Candace Cable competing in the 10K sitski event at the Paralympic Games Salt Lake 2002 on March 15, 2002 in Heber, Utah.
Candace Cable made a name for herself over the course of her 27-year athletic career, winning a dozen medals at nine different Paralympic Games — four summer, five winter. But for the Southern California native, the hardware has always been secondary to a larger purpose.
To this day Cable uses her platform to break down the myths and stereotypes about people with disabilities and prove that no matter what happens in life, there are always options. And as a class of 2019 inductee into the U.S. Olympic & Paralympic Hall of Fame, she will continue to deliver her message.
“Sport is one of those places where we can come together and dismantle these false ideas that people have about what it is to be a full human being, and it’s really cool,” she said. “I feel really honored and lucky and blessed to have come into this life and to get an accolade like this, although I still don’t even really know what this means. There’s part of me that’s going, ‘What do I have to do now?’ I guess I’ve got to find fancy clothing.”
Playing sports never interested Cable as a child. She loved being outside, she says, but did her best to avoid activity in gym class and anything else that involved confrontation or competition. She enjoyed watching sports, however, and even served as timekeeper and stat keeper for the basketball and wrestling teams in school because she loved the social element of the games.
After a car accident and resulting spinal cord injury in 1975 at the age of 21, however, Cable found that adaptive sports gave her an opportunity to be part of a community and feel included again. She started with swimming at Long Beach State, but when track coach Barbara Chambers saw Cable trying out a racing chair, she knew she had a budding speedster on her hands.
“I told her, ‘I think you’re not a swimmer. You’re a track athlete,’” Chambers said. “That’s how it started, and within a couple weeks she’d moved. She was in Southern California and I was in Cupertino at De Anza College training teams for the Paralympics and she came and trained with us. I started telling people, ‘You’ve got to watch her because she’s going to be a star.’”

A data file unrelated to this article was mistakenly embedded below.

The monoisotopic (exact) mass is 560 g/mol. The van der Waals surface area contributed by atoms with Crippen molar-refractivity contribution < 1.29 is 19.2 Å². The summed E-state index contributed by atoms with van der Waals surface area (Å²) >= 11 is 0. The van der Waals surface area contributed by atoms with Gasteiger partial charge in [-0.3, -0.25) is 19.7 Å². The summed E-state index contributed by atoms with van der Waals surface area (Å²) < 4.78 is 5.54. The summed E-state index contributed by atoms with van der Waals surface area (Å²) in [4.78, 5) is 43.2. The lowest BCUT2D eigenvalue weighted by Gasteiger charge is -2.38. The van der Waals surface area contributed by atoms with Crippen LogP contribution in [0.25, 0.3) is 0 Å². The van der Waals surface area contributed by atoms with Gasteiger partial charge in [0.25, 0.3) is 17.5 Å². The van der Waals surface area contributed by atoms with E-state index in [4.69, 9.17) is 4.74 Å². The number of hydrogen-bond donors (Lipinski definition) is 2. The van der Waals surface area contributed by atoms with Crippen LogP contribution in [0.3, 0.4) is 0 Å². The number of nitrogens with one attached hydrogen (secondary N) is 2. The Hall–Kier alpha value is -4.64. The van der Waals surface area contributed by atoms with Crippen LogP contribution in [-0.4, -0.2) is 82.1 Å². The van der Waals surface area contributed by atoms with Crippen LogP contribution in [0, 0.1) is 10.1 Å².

Things were much different then for athletes with disabilities. The chairs themselves were horribly heavy, not dissimilar to hospital chairs, and nowhere near as maneuverable as today’s racing chairs. When athletes went to road races they often had to advise race directors on how to have a wheelchair division because the concept was still so new.
And when Cable made her Paralympic debut in 1980, the Games were held in the Netherlands because Moscow hosted that year’s Olympic Games but the Soviet government refused to also host the Paralympics because, according to them, they had no people with disabilities in the USSR.
It was there in Arnhem, Netherlands, in front of crowds of just a few hundred people, Cable said, that she won her first three Paralympic medals: gold in the 200- and 400-meter and silver in the 4x60-meter.
In 1988, she won an additional five gold medals (800, 1,500, marathon, 4x200, 4x400), and in 1992 she added another gold in the 4x100. Earlier that year she had also become the first American woman to win medals in both the summer and winter editions of the Paralympic Games, as she had also transitioned to alpine skiing, competing in the LW10-11 category, and won a Paralympic silver medal in slalom and bronzes in downhill and giant slalom.
She’d go on to compete in one more Summer Games in 1996 and four more Winter Games, through 2006, all four for Nordic skiing, for a total of nine Games.